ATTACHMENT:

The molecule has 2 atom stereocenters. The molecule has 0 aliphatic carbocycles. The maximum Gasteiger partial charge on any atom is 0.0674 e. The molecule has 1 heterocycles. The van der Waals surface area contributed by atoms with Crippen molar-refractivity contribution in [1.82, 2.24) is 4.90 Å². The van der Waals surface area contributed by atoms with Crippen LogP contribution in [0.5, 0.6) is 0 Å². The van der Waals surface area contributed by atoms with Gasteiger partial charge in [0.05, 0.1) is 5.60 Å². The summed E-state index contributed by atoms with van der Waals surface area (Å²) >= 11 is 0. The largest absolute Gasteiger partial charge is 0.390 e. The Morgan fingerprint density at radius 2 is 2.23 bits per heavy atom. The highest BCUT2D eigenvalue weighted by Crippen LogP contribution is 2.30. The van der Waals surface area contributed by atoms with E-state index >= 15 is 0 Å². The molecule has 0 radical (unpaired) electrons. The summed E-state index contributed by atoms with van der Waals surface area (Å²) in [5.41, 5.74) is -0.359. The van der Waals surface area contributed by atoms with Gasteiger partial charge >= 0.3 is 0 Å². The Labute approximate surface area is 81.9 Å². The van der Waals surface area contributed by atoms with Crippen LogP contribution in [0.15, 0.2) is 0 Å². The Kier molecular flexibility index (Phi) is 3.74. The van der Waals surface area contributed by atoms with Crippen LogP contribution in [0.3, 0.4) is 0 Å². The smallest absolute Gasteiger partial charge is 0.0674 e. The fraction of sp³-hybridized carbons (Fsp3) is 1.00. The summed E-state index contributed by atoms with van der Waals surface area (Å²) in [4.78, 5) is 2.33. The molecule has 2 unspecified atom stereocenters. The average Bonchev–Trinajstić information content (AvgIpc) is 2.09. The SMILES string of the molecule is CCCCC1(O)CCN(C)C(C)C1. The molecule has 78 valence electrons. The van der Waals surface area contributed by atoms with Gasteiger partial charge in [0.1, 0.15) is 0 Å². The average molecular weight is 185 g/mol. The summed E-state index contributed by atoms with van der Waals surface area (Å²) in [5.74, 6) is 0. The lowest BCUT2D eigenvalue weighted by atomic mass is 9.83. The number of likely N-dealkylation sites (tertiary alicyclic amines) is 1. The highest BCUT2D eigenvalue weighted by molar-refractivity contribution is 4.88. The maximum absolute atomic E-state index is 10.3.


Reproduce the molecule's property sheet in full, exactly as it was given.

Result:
The molecule has 2 atom stereocenters. The molecule has 0 aliphatic carbocycles. The maximum Gasteiger partial charge on any atom is 0.0674 e. The molecule has 1 heterocycles. The van der Waals surface area contributed by atoms with Crippen molar-refractivity contribution in [1.82, 2.24) is 4.90 Å². The van der Waals surface area contributed by atoms with Crippen LogP contribution in [0.5, 0.6) is 0 Å². The van der Waals surface area contributed by atoms with Gasteiger partial charge in [0.05, 0.1) is 5.60 Å². The summed E-state index contributed by atoms with van der Waals surface area (Å²) >= 11 is 0. The largest absolute Gasteiger partial charge is 0.390 e. The Morgan fingerprint density at radius 2 is 2.23 bits per heavy atom. The highest BCUT2D eigenvalue weighted by Crippen LogP contribution is 2.30. The van der Waals surface area contributed by atoms with E-state index >= 15 is 0 Å². The molecule has 0 radical (unpaired) electrons. The summed E-state index contributed by atoms with van der Waals surface area (Å²) in [5.41, 5.74) is -0.359. The van der Waals surface area contributed by atoms with Gasteiger partial charge >= 0.3 is 0 Å². The Labute approximate surface area is 81.9 Å². The van der Waals surface area contributed by atoms with Crippen LogP contribution in [0.15, 0.2) is 0 Å². The Kier molecular flexibility index (Phi) is 3.74. The van der Waals surface area contributed by atoms with Crippen LogP contribution in [0.3, 0.4) is 0 Å². The smallest absolute Gasteiger partial charge is 0.0674 e. The fraction of sp³-hybridized carbons (Fsp3) is 1.00. The summed E-state index contributed by atoms with van der Waals surface area (Å²) in [4.78, 5) is 2.33. The molecule has 2 unspecified atom stereocenters. The average Bonchev–Trinajstić information content (AvgIpc) is 2.09. The SMILES string of the molecule is CCCCC1(O)CCN(C)C(C)C1. The molecule has 78 valence electrons. The van der Waals surface area contributed by atoms with Gasteiger partial charge in [0.1, 0.15) is 0 Å². The average molecular weight is 185 g/mol. The summed E-state index contributed by atoms with van der Waals surface area (Å²) in [5.74, 6) is 0. The lowest BCUT2D eigenvalue weighted by atomic mass is 9.83. The number of likely N-dealkylation sites (tertiary alicyclic amines) is 1. The highest BCUT2D eigenvalue weighted by molar-refractivity contribution is 4.88. The maximum absolute atomic E-state index is 10.3.